The national aviation policy: flight path to the future?
Submissions to the Commonwealth Government’s National Aviation Policy (NAP) Green paper have just closed. Unfortunately, but not surprisingly, there is no mention of peak oil nor its impacts in the Green Paper. Indeed the Green Paper predicts that domestic aviation demand will increase by 4% per annum until 2025-2026.
The NAP team has received a large number of submissions - they can be viewed here. At least one from Marrickville Council details concerns about the failure to mention peak oil, from a local government no less. Below the fold is the Executive Summary of ASPO Australia’s submission to the NAP. The full submission can be viewed here.
World oil production has stagnated since 2005, despite record high oil prices, oil industry profits and investment in exploration and production. There is overwhelming evidence to suggest that world oil production is at or near its historic peak and will most likely begin to decline within several years. Net exports of oil available on the world market have already commenced a terminal decline. It is likely that the decline rate for oil exports will be greater than production declines. Australia is already highly import dependent and will be increasingly so as domestic oil production continues to decline after peaking in 2000. This leaves Australia vulnerable to the impact of geopolitical circumstances, extreme weather events and other economic trends on world oil markets. The decline in oil availability will see dramatically increasing and highly volatile oil and fuel prices, oil supply shocks and impacts on economic growth, employment, demographics and transport patterns.
Steep increases in oil prices since 2005 have had an economic impact similar to the 1970s oil shocks, including reduced demand for road and air transport and negative economic growth. Given that world oil production is peaking, the global recession is perpetuating a ‘bumpy plateau’ cycle of oil price increases, recessions and temporary economic recoveries, which will hinder the world economy for the foreseeable future.
Aviation is totally dependent upon petroleum fuels, with no viable replacement likely to be developed for the foreseeable future. As world oil production peaks, so to will the availability of aviation fuel. Increases in fuel efficiency will be insufficient to allow the continued growth in demand for air travel. With no viable alternative fuels that can be produced in anywhere near the volume required this will lead to a decline in air travel. This coupled with falling demand as a result of the socioeconomic impacts of peak oil lead to the conclusion that peak oil will also mean ‘peak aviation.’
The Aviation Green Paper forecasts perpetual growth in aviation demand for the foreseeable future. This is based on a number of assumptions, both stated and unstated, that are being invalidated by current events. With no mention of peak oil, or how its impacts will be mitigated, this leads to the unfortunate circumstance where the National Aviation Policy is likely to exacerbate the impact of peak oil on the aviation industry while avoiding the need to develop alternative transport modes such as high speed rail. This will likely leave Australians in the unfortunate situation of having a failing aviation industry with insufficient alternative transportation infrastructure. This situation is however avoidable if peak oil mitigation measures are implemented on a sufficient scale in an urgent manner.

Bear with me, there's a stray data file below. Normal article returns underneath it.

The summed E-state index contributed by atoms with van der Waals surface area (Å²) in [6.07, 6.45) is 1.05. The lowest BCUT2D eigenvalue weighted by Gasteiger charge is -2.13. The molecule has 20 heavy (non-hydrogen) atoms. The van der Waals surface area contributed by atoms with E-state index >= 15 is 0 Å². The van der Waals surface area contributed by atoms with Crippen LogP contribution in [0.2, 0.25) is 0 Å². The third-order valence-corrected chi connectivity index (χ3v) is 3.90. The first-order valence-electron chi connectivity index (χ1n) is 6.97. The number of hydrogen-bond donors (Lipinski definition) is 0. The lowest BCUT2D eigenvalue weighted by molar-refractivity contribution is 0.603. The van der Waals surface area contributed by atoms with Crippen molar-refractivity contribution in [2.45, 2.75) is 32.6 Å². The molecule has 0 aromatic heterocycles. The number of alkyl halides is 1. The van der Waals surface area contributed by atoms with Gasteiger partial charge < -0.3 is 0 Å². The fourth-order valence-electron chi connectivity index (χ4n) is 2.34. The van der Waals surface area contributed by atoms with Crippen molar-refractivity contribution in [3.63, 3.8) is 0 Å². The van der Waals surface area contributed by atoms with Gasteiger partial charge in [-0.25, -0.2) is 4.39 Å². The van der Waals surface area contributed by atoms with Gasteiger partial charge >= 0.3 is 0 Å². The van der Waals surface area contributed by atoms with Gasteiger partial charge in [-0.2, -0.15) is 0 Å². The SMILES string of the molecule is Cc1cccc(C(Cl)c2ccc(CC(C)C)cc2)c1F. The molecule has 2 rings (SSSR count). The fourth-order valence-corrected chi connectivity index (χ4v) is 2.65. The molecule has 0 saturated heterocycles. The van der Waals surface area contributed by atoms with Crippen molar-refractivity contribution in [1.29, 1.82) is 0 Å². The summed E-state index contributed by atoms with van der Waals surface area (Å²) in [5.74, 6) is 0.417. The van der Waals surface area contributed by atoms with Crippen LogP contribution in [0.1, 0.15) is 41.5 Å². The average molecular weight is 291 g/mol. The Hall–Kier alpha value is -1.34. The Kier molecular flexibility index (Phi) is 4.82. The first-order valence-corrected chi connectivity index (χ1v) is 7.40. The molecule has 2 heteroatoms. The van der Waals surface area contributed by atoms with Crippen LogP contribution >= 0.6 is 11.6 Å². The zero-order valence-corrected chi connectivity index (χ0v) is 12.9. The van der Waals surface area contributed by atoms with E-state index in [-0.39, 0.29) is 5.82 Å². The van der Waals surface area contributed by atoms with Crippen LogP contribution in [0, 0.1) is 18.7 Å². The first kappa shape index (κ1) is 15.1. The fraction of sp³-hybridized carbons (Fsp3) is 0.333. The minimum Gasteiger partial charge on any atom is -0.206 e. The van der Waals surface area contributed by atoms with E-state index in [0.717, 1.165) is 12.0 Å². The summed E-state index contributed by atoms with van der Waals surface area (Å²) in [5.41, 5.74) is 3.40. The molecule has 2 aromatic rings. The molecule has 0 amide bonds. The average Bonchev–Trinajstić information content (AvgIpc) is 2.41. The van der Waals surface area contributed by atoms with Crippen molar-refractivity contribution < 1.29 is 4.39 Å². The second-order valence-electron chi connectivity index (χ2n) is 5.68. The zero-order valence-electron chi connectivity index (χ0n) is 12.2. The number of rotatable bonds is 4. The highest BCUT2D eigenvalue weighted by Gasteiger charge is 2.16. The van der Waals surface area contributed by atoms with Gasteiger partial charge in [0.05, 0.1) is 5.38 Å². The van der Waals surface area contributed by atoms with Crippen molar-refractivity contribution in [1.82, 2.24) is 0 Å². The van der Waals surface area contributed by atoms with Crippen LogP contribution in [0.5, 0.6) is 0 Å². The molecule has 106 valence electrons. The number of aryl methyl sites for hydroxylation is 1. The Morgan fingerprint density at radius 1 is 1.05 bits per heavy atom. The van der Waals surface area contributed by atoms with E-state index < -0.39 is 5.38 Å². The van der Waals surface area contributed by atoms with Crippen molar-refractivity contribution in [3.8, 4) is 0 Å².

Based on a detailed analysis of the likely impact of peak oil on Australia’s domestic aviation demand, it is likely that over coming decades there will be significant declines in air travel. Three plausible scenarios are depicted in the following chart:
The key challenge for the Commonwealth Government and the aviation industry is how to deal with contraction of the aviation industry. Policies based on the flawed assumption of perpetual growth, such as those proposed in the Aviation Green Paper, will be counterproductive if Australia is to maintain a viable aviation industry able to serve the public interest. This submission proposes an alternative aviation policy statement developed to manage the decline in aviation demand as a result of the socioeconomic affects of peak oil.
An Australian Aviation Policy Statement for the Second Half of the Age of Oil
Australia is a large country. Aviation provides the ability to link Australians in a timely manner over long distances. However aviation is, and will always be dependent upon liquid fuels derived from oil. Due to the global peaking in the production of oil, over the next two decades Australia will have progressively less oil available to fuel its economy. This will result in a lowering of economic activity and as a result a falling demand for aviation services. Left to the vagaries of the market, peak oil is likely to result in the collapse of the aviation industry. The Australian Government is committed to the survival of a sustainably sized aviation industry. This will be achieved by:
- A structured downsizing of the aviation industry, ensuring the survival of the industry, whilst providing retraining for those employees affected by the downsizing and providing time for an increase in transportation capacity by other modes, particularly interstate rail.
- The prioritization of infrastructure funding to rail and bus networks to replace the capacity lost by the downsizing of the aviation industry.
- Implementing plans for the nationalisation of a major carrier.
- Fostering co-operation rather than competition between airlines.
- Prioritizing support to the aviation industry based on the principles of need, energy efficiency and demand.
Related stories from the author:
What do you think? Leave a comment below.
Sign up for regular Resilience bulletins direct to your email.